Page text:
Peacock Swallowtail - Papilio blumei



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Peacock Swallowtail - Papilio blumei

The Science:

The Papilio genus, when devised by Linnaeus, was originally applied to all known butterflies. It is now restricted to only around 215 species, but Papilionidae, the Swallowtail family, includes many of the largest, most spectacular and prized specimens in the world. The Green Buddha or Peacock Swallowtail Papilio blumei is considered by many to be among the most attractive of all butterflies. Native to Sulawesi, an island in Indonesia, it is a large species with velvety-black wings speckled and striped with green and a bright turquoise-blue which extends down onto the teardrop-shaped tails. The coloration is somewhat variable, and reflects different colors at different viewing angles, an optical property that has inspired scientists to attempt to duplicate it, with the idea in mind that it may be useful for creating hard-to-forge currency. Eggs are laid on Euodia trees and sometimes fall prey to flying lizards. Adults take nectar from the Pin-Cushion Tree and Jungle Guava, and males may be spotted patrolling the forests for females, or “puddling,” imbibing mineralized water from muddy or sandy pools.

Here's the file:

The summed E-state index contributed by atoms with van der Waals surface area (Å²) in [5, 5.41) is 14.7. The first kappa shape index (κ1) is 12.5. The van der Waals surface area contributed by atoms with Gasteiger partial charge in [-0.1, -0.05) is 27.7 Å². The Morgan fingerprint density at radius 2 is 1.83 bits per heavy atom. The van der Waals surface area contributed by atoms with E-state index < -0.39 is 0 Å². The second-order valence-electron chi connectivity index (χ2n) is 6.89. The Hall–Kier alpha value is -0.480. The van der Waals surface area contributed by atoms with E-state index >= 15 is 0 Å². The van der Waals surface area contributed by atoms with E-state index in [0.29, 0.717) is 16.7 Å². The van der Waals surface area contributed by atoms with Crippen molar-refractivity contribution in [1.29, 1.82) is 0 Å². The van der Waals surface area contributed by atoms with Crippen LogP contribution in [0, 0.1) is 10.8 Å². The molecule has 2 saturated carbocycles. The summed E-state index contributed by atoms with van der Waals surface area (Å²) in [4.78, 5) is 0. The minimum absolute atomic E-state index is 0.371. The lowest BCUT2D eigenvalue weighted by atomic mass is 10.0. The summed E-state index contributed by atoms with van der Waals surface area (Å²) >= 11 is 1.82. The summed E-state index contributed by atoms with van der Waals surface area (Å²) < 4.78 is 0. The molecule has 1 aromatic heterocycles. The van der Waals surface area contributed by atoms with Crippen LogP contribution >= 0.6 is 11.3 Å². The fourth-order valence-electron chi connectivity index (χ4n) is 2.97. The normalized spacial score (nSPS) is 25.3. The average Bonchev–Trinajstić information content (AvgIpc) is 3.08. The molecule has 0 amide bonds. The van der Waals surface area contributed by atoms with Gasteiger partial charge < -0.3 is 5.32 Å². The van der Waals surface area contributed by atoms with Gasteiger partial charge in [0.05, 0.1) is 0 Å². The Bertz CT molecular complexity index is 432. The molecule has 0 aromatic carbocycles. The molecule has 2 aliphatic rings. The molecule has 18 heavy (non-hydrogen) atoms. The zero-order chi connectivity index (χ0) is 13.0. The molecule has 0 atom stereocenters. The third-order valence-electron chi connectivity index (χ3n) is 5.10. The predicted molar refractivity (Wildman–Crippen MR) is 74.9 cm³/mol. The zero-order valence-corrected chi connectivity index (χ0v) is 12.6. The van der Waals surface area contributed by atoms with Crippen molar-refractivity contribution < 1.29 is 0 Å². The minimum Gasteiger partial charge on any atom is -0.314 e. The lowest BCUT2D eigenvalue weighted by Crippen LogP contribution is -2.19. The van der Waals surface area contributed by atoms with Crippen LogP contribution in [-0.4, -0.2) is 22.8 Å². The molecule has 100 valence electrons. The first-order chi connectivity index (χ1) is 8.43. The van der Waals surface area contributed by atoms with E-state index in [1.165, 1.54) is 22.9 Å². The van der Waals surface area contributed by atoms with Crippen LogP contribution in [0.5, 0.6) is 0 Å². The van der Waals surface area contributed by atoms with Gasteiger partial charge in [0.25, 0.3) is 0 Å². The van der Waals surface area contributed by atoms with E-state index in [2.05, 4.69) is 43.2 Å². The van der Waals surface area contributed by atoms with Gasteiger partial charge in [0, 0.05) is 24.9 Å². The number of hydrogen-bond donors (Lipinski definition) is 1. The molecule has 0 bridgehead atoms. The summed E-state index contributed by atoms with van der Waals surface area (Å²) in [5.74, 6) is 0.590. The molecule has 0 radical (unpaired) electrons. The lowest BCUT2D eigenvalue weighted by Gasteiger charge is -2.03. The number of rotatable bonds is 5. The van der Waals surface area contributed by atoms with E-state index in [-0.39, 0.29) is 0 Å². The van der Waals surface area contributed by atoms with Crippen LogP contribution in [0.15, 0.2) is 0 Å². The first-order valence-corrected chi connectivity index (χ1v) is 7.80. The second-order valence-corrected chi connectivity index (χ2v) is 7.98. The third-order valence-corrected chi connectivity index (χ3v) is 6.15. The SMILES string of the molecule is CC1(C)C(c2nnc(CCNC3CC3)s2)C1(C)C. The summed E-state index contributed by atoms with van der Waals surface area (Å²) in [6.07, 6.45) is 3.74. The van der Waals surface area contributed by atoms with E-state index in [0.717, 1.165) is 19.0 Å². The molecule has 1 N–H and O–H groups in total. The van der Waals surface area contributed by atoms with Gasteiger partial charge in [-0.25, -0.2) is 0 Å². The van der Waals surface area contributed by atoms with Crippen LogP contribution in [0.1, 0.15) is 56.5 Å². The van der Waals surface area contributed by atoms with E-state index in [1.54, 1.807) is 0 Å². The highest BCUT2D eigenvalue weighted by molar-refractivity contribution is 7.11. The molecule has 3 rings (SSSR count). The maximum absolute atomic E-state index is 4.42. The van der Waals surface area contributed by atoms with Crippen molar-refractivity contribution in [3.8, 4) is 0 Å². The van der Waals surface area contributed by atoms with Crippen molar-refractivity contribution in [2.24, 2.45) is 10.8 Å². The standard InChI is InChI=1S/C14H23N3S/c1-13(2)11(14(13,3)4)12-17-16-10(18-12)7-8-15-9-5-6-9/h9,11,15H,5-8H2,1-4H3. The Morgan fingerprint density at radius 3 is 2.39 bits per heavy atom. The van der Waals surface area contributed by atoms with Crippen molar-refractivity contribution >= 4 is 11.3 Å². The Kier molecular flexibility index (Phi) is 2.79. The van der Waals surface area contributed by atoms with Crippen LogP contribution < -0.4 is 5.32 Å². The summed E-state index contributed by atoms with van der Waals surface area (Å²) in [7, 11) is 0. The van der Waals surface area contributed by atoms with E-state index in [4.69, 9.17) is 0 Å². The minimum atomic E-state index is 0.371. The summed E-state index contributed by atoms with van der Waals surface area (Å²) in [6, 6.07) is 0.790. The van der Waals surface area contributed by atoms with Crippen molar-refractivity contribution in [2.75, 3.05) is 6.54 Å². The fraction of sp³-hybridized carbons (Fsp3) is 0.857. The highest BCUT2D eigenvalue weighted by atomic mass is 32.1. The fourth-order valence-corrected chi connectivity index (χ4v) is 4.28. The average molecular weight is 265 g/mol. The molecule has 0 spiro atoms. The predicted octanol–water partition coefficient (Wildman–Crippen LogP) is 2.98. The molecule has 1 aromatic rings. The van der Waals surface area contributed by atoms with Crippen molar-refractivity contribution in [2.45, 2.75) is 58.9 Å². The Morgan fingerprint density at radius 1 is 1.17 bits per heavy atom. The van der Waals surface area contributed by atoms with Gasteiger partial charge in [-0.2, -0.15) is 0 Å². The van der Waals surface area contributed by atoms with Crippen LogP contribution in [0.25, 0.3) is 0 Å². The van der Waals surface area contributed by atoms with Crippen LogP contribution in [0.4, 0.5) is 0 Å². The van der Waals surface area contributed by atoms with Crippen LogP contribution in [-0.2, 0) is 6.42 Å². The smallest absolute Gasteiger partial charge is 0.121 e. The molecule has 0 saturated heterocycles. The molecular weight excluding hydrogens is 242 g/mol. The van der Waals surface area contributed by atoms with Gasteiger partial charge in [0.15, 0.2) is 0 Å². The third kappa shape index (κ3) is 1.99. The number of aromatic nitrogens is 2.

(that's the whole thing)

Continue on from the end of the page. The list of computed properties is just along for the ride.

The Story:

All our framed insects are mounted and framed in Upstate New York. We model our frames from fine ashwood, and they’re available in both a matte-black, and a natural finish.

Our framed insects are made-to-order. Please allow up to two weeks for your order to be completed. If you need your order sooner than this, please contact us at 212-343-1114 x401 or and we will do our best to accommodate you!


SKU: AP-FI0160
Dimensions: 8.00"W x 7.00"H x 1.63"D
Scientific Name: Papilio blumei
Origin: Indonesia
Shipping Restrictions: International wildlife export fees apply
Customers with shipping addresses outside of the US will be charged an additional fee. Read our full international wildlife shipping policy here.
Made/Assembled in USA
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  • 5
    Greens and blues

    Posted by Tyler J Strusowski on Mar 4th 2020

    This is a large and striking specimen to add to your collection. It seems to change color depending on the angle you look at it sometimes seeming more green and shifting to blue. There are also psychedelic looking details in the hind-wings. I think this specimen pairs well with the Ulysses buttefly, Rajah Brooke's Birdwing and the Aurora Dayflying Moth.